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After concluding your work in China, or even during your work period, you might need to transfer the money you earned to a foreign country? Simply provide the following documents, and you can transfer the funds to the country of your choice through the bank: The process is straightforward: • Prepare all necessary documents. • Visit the bank counter in person. Please note that this transaction requires personal handling. • The funds will be transferred to your overseas account within 1-5 working days. Required Documents: · Original Passport · Valid Visa (within the validity period) and Work Permit. · Ensure all original documents are provided and taken to the bank for the transfer. Company or Employer Documentation: · Tax List · Monthly Salary List · Work Contract · Work Permit · All documents must be in their original version · Material from Employee's Overseas Account: · For this section, you are also required to fill in all the information at the bank, and the bank will provide a form during the transaction. Your overseas account information: · Full Name · Overseas Address · Bank Name · Bank Address · Bank Account Information · Swift Code Here are a few common phrases in Chinese that will help: - 转外汇 Foreign Currency Exchange - 转账 Transfer - 外汇转账 Foreign Exchange Currency Transfer If you have all the documentation required, you are able to wire money abroad as an expat. Once you are at the bank, there will be a lot of questions and paperwork. Once the process is completed the first time, it will become easier in the future, but be sure to patient. If you need support, do not hesitate to reach out to your Maxxelli Consultant.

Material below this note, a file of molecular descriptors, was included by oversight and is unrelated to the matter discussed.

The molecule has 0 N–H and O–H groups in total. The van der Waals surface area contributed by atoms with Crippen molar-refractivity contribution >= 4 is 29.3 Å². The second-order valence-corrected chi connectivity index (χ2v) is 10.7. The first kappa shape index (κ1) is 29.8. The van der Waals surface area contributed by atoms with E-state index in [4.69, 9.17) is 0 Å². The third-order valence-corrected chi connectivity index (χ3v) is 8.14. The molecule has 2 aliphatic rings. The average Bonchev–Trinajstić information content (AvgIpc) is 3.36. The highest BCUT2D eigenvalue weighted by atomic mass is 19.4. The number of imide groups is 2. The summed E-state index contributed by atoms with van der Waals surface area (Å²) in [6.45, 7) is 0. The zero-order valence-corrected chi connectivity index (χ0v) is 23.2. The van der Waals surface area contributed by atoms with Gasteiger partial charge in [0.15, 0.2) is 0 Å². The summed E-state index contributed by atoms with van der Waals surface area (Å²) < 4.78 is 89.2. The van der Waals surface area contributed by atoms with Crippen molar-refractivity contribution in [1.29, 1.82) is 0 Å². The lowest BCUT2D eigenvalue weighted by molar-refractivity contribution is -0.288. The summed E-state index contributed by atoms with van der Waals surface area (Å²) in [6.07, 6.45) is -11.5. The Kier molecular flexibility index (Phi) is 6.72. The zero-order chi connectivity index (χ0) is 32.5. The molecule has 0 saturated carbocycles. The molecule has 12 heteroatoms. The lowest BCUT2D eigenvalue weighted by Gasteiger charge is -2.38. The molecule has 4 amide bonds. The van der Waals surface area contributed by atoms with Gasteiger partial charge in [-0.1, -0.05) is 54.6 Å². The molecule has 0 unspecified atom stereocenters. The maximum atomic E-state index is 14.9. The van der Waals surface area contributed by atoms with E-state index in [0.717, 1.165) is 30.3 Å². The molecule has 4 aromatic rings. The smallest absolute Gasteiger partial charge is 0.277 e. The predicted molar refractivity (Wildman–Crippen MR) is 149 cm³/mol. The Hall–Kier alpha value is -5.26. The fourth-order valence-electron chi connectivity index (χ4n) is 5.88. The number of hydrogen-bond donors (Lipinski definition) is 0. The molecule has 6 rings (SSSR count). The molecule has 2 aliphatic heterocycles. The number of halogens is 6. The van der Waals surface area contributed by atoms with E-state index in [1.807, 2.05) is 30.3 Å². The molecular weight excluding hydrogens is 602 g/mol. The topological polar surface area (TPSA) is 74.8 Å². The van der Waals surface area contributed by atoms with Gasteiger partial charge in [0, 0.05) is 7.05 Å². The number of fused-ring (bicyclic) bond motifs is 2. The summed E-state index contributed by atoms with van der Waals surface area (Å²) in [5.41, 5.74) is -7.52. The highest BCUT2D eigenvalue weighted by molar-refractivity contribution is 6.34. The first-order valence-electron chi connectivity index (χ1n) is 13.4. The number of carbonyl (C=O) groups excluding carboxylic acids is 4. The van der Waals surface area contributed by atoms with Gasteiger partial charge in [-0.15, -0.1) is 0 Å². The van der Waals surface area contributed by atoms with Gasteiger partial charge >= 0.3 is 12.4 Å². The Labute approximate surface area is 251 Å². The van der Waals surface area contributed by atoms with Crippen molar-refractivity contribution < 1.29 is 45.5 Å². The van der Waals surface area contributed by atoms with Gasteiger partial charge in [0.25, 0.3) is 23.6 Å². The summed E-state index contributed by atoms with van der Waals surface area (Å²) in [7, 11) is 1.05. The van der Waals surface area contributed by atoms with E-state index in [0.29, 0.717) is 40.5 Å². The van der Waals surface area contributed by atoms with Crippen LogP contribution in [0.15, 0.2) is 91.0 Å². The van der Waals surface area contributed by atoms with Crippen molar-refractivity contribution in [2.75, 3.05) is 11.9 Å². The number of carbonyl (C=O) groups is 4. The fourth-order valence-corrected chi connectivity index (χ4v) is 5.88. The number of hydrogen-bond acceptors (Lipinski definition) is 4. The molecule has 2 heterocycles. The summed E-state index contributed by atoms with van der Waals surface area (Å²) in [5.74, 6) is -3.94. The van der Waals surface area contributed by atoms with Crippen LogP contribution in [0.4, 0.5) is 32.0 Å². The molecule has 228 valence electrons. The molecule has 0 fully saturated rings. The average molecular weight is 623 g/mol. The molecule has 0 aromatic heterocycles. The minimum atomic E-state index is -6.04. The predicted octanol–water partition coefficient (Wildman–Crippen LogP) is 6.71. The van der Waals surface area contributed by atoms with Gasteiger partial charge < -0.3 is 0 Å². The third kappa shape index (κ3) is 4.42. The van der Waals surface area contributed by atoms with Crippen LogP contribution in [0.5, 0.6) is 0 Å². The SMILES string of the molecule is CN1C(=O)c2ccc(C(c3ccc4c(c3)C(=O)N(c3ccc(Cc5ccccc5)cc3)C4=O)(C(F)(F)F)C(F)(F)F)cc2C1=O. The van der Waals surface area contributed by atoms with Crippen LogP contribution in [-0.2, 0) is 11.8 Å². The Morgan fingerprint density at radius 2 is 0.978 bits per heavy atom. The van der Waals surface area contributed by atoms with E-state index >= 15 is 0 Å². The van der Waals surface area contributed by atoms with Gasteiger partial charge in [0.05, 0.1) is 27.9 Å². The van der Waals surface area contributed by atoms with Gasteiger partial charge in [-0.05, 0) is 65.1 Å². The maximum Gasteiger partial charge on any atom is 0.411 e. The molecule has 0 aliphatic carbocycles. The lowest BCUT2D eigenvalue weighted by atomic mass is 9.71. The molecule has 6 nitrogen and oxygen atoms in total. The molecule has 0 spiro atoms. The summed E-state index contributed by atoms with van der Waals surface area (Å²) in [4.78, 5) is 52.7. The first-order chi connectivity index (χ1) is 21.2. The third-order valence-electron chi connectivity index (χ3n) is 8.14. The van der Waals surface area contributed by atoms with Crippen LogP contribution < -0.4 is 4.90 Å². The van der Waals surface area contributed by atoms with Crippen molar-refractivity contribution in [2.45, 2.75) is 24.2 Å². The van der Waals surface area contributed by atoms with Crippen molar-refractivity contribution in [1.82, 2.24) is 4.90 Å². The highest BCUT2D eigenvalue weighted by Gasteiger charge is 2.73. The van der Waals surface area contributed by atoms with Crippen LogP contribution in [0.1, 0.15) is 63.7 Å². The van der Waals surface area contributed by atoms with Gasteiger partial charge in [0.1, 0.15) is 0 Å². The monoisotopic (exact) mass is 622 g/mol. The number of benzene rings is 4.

China's high-speed rail system has undergone a remarkable transformation over the past two decades, revolutionizing transportation in the country and setting an exemplary standard for sustainability. With ambitious future plans, China's dedication to expanding and enhancing their high-speed rail network is poised to drive even greater sustainable development in the years to come. High-Speed Rail Giant: China entered the high-speed rail sector in 2008 when it introduced the Beijing-Tianjin Intercity Railway, their first commercial high-speed rail line. This milestone marked the beginning of an extraordinary journey towards achieving a more sustainable and efficient transportation system. Connectivity and Accessibility: Over the past 20 years, China has focused on developing an extensive high-speed rail network, connecting major cities and regions, which has significantly reduced travel times and increased accessibility for both urban and rural populations. This improved connectivity promotes social inclusion and economic growth while minimizing the environmental impact of alternative modes of transportation. Environmental Benefits: China's high-speed rail system has not only rendered transport faster and more convenient but is also playing a crucial role in curbing carbon emissions. By shifting passenger traffic from cars and planes to trains, the country has reduced its carbon footprint significantly. Trains are considered a more sustainable alternative, emitting lower greenhouse gases and consuming less energy per passenger kilometer compared to other modes of transportation. Boosting Regional Development: The development of high-speed rail has been instrumental in bridging the gap between urban and rural areas, fostering regional development and reducing socio-economic disparities. The rail network has facilitated the flow of goods, services, and talent while expanding employment opportunities far beyond metropolitan centers. This shift towards regional development creates more sustainable and balanced growth across the country. 5 Year Future In China's latest Five-Year Plan for 2021-2025, the government aims to further advance and consolidate its high-speed rail system. Several key focus areas have been identified for future development: a. Expansion and Upgrades: Additional lines will be built, connecting more cities and regions to the high-speed rail network. Upgrades will also enhance the efficiency and capacity of existing lines, increasing their speed and further reducing travel times. b. Technology and Innovation: The plan highlights the importance of embracing cutting-edge technology, including the adoption of more sustainable energy solutions such as electrification and reliance on renewable energy sources. Research and development efforts will continue to improve the overall sustainability of the system. c. Integration: The government aims to enhance integration between high-speed rail and other modes of transportation, including airports, urban transit systems, and intermodal logistics. This comprehensive approach promotes seamless connectivity and reduces the overall environmental impact of the transportation sector. Conclusion: China's high-speed rail system plays a key role in China's past and future development. Think about this, within around 5 hours of Wuhan you have access to nearly 1 billion people via high-speed rail. No need to drive or fly, take the train and connect.